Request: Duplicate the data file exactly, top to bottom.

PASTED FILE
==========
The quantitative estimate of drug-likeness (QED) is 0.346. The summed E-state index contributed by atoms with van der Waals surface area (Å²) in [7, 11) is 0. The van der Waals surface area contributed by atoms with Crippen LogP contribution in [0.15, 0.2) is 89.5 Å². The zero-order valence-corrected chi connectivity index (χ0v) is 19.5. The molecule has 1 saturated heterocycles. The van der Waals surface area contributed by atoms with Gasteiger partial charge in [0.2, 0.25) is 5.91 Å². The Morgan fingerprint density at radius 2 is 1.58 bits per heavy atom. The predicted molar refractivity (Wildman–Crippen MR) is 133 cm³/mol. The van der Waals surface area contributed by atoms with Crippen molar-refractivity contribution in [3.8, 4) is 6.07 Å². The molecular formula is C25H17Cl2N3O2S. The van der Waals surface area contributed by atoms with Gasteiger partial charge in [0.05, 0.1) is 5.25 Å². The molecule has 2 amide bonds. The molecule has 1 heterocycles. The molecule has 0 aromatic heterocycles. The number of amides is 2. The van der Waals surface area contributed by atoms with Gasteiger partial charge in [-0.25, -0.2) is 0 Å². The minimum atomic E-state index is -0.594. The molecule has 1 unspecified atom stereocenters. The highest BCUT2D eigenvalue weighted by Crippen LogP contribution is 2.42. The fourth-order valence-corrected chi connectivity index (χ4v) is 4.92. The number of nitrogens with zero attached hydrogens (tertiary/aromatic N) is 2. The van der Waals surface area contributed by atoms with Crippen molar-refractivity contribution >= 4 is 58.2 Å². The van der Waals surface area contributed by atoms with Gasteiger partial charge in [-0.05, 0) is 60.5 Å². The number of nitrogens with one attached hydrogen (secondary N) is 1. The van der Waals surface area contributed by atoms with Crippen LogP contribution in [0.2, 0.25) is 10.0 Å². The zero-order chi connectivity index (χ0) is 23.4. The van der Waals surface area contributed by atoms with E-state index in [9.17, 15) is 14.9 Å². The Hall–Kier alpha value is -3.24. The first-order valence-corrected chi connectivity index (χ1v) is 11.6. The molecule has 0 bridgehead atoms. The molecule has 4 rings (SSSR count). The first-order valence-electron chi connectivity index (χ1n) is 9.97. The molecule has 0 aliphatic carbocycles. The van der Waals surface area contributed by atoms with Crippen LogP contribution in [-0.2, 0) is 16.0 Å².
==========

The quantitative estimate of drug-likeness (QED) is 0.346. The summed E-state index contributed by atoms with van der Waals surface area (Å²) in [7, 11) is 0. The van der Waals surface area contributed by atoms with Crippen LogP contribution in [0.15, 0.2) is 89.5 Å². The zero-order valence-corrected chi connectivity index (χ0v) is 19.5. The molecule has 1 saturated heterocycles. The van der Waals surface area contributed by atoms with Gasteiger partial charge in [0.2, 0.25) is 5.91 Å². The Morgan fingerprint density at radius 2 is 1.58 bits per heavy atom. The predicted molar refractivity (Wildman–Crippen MR) is 133 cm³/mol. The van der Waals surface area contributed by atoms with Crippen molar-refractivity contribution in [3.8, 4) is 6.07 Å². The molecular formula is C25H17Cl2N3O2S. The van der Waals surface area contributed by atoms with Gasteiger partial charge in [0.05, 0.1) is 5.25 Å². The molecule has 2 amide bonds. The molecule has 1 heterocycles. The molecule has 0 aromatic heterocycles. The number of amides is 2. The van der Waals surface area contributed by atoms with Gasteiger partial charge in [-0.25, -0.2) is 0 Å². The minimum atomic E-state index is -0.594. The molecule has 1 unspecified atom stereocenters. The highest BCUT2D eigenvalue weighted by Crippen LogP contribution is 2.42. The fourth-order valence-corrected chi connectivity index (χ4v) is 4.92. The number of nitrogens with zero attached hydrogens (tertiary/aromatic N) is 2. The van der Waals surface area contributed by atoms with Crippen molar-refractivity contribution >= 4 is 58.2 Å². The van der Waals surface area contributed by atoms with Gasteiger partial charge in [-0.05, 0) is 60.5 Å². The number of nitrogens with one attached hydrogen (secondary N) is 1. The van der Waals surface area contributed by atoms with Crippen LogP contribution in [0.2, 0.25) is 10.0 Å². The zero-order chi connectivity index (χ0) is 23.4. The van der Waals surface area contributed by atoms with E-state index in [9.17, 15) is 14.9 Å². The Hall–Kier alpha value is -3.24. The first-order valence-corrected chi connectivity index (χ1v) is 11.6. The molecule has 0 bridgehead atoms. The molecule has 4 rings (SSSR count). The first-order valence-electron chi connectivity index (χ1n) is 9.97. The molecule has 0 aliphatic carbocycles. The van der Waals surface area contributed by atoms with Crippen LogP contribution in [-0.2, 0) is 16.0 Å².